The emigration of peripheral blood neutrophils to a site of infection includes a central role of integrins within the beta-2 family. Neutrophils use these integrins to adhere to endothelial cells located in the vicinity of infection and subsequently to extracellular matrix in order to guide their navigation towards the pathogen. The beta-2 integrin CR3 (CD11b/CD18) is a unique receptor in that it has two distinct ligand binding sites, the I-domain which recognizes cell adhesion molecules, complement components and extracellular matrix;and the lectin domain which binds carbohydrate such as beta-glucan and those expressed on glycosylphosphatidyl inositol-anchored receptors. Beta-glucan is a polymer of glucose moieties in (1,3)(1,6)-beta-D-linkages found normally as a structural component of the fungal cell wall and is a functional agonist of the CR3 lectin site. During the current funding period we found than a number of CR3-dependent neutrophil functions are regulated differently in response to ligation of the I-domain, the lectin site, or both together. Experiments are proposed in this continuation to determine the mechanism/s that explain how a single receptor can transduce such different cellular affects when ligated at its distinct binding sites.
The specific aims of this proposal are: (I) to determine the dynamic regulation and spatial localization of CR3 upon differential activation of the I-domain and the lectin site;(II) to determine the signal transduction pathways that mediate the conversion of random to directed migration of human neutrophils upon activation of the CR3 lectin site;(III) to determine the role of CR3 lectin site activation on host defense in vivo. Given the importance of CR3 in every aspect of leukocyte function, a better understanding of the complex regulatory mechanisms that control its function may lead to better treatment of the pathological conditions that result from its dysregulation. Hyperactivity can lead to pathologies such as autoimmune diseases, multiple sclerosis, inflammatory bowel disease, psoriasis, and arthritis. Insufficient function can result in recurrent infection and failure to heal wounds. Therapies that target CR3 may be developed to safely and effectively enhance leukocyte function in presurgical or cancer patients or those following trauma, sepsis, wounding, aging or immunosuppression. The underlying premise of this proposal is that a better understanding of leukocyte integrin regulation may reveal that integrins represent therapeutic targets for safe and effective regulation of the innate immune system.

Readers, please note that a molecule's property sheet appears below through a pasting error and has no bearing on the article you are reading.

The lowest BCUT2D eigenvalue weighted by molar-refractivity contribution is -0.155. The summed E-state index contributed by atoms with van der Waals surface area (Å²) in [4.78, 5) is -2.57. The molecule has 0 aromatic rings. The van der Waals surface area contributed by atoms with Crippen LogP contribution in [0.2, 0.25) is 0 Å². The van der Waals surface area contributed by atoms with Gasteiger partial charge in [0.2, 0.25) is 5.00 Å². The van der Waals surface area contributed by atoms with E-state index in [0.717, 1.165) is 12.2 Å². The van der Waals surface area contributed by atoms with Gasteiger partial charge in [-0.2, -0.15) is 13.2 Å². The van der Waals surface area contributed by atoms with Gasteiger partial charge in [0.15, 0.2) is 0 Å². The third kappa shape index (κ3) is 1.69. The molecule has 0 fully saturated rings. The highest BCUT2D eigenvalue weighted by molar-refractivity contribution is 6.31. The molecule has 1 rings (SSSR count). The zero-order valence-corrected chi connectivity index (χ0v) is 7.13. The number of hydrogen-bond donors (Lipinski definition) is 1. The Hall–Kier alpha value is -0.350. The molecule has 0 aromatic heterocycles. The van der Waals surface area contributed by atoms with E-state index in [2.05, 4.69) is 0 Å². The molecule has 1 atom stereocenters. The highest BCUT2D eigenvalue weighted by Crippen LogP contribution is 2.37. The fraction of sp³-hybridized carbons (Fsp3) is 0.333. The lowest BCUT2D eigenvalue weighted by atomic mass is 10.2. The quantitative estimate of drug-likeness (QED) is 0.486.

Public Health Relevance

Inflammation is an essential response to injury or infection as it prevents infections from becoming widespread and begins the process of healing. White blood cells (leukocytes) circulate continuously in the bloodstream but in response to a local site of injury, they must emigrate from the blood into the damaged tissue to begin healing. The focus of this proposal is to help determine how circulating white blood cells sense the location of a tissue injury and migrate directly to the exact spot. Cell surface receptors known as integrins are necessary for leukocytes to navigate properly and are the subject of this proposal.

National Institute of Health (NIH)
National Institute of General Medical Sciences (NIGMS)
Research Project (R01)
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Surgery, Anesthesiology and Trauma Study Section (SAT)
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Marino, Pamela
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Rhode Island Hospital
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